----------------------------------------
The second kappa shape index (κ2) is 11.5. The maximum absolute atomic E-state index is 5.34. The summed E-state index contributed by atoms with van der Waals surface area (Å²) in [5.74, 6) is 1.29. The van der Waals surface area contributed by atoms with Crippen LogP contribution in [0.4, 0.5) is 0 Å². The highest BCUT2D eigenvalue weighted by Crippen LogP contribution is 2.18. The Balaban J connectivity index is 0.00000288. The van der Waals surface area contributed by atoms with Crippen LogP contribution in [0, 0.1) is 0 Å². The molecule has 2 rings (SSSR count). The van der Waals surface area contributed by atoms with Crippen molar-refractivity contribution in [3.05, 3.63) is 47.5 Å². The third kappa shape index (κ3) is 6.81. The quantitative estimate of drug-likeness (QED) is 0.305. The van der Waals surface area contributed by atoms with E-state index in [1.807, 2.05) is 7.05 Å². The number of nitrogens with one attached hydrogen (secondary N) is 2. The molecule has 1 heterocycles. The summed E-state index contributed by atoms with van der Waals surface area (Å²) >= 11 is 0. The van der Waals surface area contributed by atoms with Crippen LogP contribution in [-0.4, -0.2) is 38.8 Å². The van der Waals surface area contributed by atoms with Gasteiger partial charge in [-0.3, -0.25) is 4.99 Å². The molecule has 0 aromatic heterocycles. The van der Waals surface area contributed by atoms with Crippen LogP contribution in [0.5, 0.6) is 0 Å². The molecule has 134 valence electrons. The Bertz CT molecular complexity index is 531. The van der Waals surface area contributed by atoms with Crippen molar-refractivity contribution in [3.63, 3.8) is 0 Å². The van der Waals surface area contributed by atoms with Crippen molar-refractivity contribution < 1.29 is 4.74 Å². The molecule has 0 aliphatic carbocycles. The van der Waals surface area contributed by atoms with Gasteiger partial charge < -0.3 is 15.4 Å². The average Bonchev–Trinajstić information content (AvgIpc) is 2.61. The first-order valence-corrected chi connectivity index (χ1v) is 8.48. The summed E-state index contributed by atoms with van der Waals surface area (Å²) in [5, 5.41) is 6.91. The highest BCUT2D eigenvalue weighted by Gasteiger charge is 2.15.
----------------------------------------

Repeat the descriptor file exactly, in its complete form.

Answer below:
The second kappa shape index (κ2) is 11.5. The maximum absolute atomic E-state index is 5.34. The summed E-state index contributed by atoms with van der Waals surface area (Å²) in [5.74, 6) is 1.29. The van der Waals surface area contributed by atoms with Crippen LogP contribution in [0.4, 0.5) is 0 Å². The highest BCUT2D eigenvalue weighted by Crippen LogP contribution is 2.18. The Balaban J connectivity index is 0.00000288. The van der Waals surface area contributed by atoms with Crippen LogP contribution in [0, 0.1) is 0 Å². The molecule has 2 rings (SSSR count). The van der Waals surface area contributed by atoms with Crippen molar-refractivity contribution in [3.05, 3.63) is 47.5 Å². The third kappa shape index (κ3) is 6.81. The quantitative estimate of drug-likeness (QED) is 0.305. The van der Waals surface area contributed by atoms with E-state index in [1.807, 2.05) is 7.05 Å². The number of nitrogens with one attached hydrogen (secondary N) is 2. The molecule has 1 heterocycles. The summed E-state index contributed by atoms with van der Waals surface area (Å²) >= 11 is 0. The van der Waals surface area contributed by atoms with Crippen LogP contribution in [-0.4, -0.2) is 38.8 Å². The van der Waals surface area contributed by atoms with Gasteiger partial charge in [-0.3, -0.25) is 4.99 Å². The molecule has 0 aromatic heterocycles. The van der Waals surface area contributed by atoms with Crippen LogP contribution in [0.5, 0.6) is 0 Å². The molecule has 134 valence electrons. The Bertz CT molecular complexity index is 531. The van der Waals surface area contributed by atoms with Crippen molar-refractivity contribution in [3.63, 3.8) is 0 Å². The van der Waals surface area contributed by atoms with Crippen molar-refractivity contribution < 1.29 is 4.74 Å². The molecule has 0 aliphatic carbocycles. The van der Waals surface area contributed by atoms with Gasteiger partial charge < -0.3 is 15.4 Å². The average Bonchev–Trinajstić information content (AvgIpc) is 2.61. The first-order valence-corrected chi connectivity index (χ1v) is 8.48. The summed E-state index contributed by atoms with van der Waals surface area (Å²) in [5, 5.41) is 6.91. The highest BCUT2D eigenvalue weighted by Gasteiger charge is 2.15.